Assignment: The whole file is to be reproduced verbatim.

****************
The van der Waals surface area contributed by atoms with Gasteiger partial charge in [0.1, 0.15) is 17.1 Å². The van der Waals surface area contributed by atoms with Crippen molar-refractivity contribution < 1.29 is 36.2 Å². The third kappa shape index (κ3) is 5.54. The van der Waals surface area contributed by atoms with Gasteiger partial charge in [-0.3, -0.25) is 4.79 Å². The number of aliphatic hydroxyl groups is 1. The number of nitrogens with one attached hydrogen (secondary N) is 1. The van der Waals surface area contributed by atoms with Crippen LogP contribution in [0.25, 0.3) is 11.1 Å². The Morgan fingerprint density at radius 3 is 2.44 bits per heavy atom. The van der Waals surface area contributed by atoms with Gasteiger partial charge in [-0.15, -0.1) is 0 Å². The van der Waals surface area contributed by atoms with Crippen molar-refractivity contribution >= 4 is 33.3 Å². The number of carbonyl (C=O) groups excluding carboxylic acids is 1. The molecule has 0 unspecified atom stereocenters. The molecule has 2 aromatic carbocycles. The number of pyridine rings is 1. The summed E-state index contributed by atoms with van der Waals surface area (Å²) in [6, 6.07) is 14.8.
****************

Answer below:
The van der Waals surface area contributed by atoms with Gasteiger partial charge in [0.1, 0.15) is 17.1 Å². The van der Waals surface area contributed by atoms with Crippen molar-refractivity contribution < 1.29 is 36.2 Å². The third kappa shape index (κ3) is 5.54. The van der Waals surface area contributed by atoms with Gasteiger partial charge in [-0.3, -0.25) is 4.79 Å². The number of aliphatic hydroxyl groups is 1. The number of nitrogens with one attached hydrogen (secondary N) is 1. The van der Waals surface area contributed by atoms with Crippen LogP contribution in [0.25, 0.3) is 11.1 Å². The Morgan fingerprint density at radius 3 is 2.44 bits per heavy atom. The van der Waals surface area contributed by atoms with Gasteiger partial charge in [-0.15, -0.1) is 0 Å². The van der Waals surface area contributed by atoms with Crippen molar-refractivity contribution >= 4 is 33.3 Å². The number of carbonyl (C=O) groups excluding carboxylic acids is 1. The molecule has 0 unspecified atom stereocenters. The molecule has 2 aromatic carbocycles. The number of pyridine rings is 1. The summed E-state index contributed by atoms with van der Waals surface area (Å²) in [6, 6.07) is 14.8.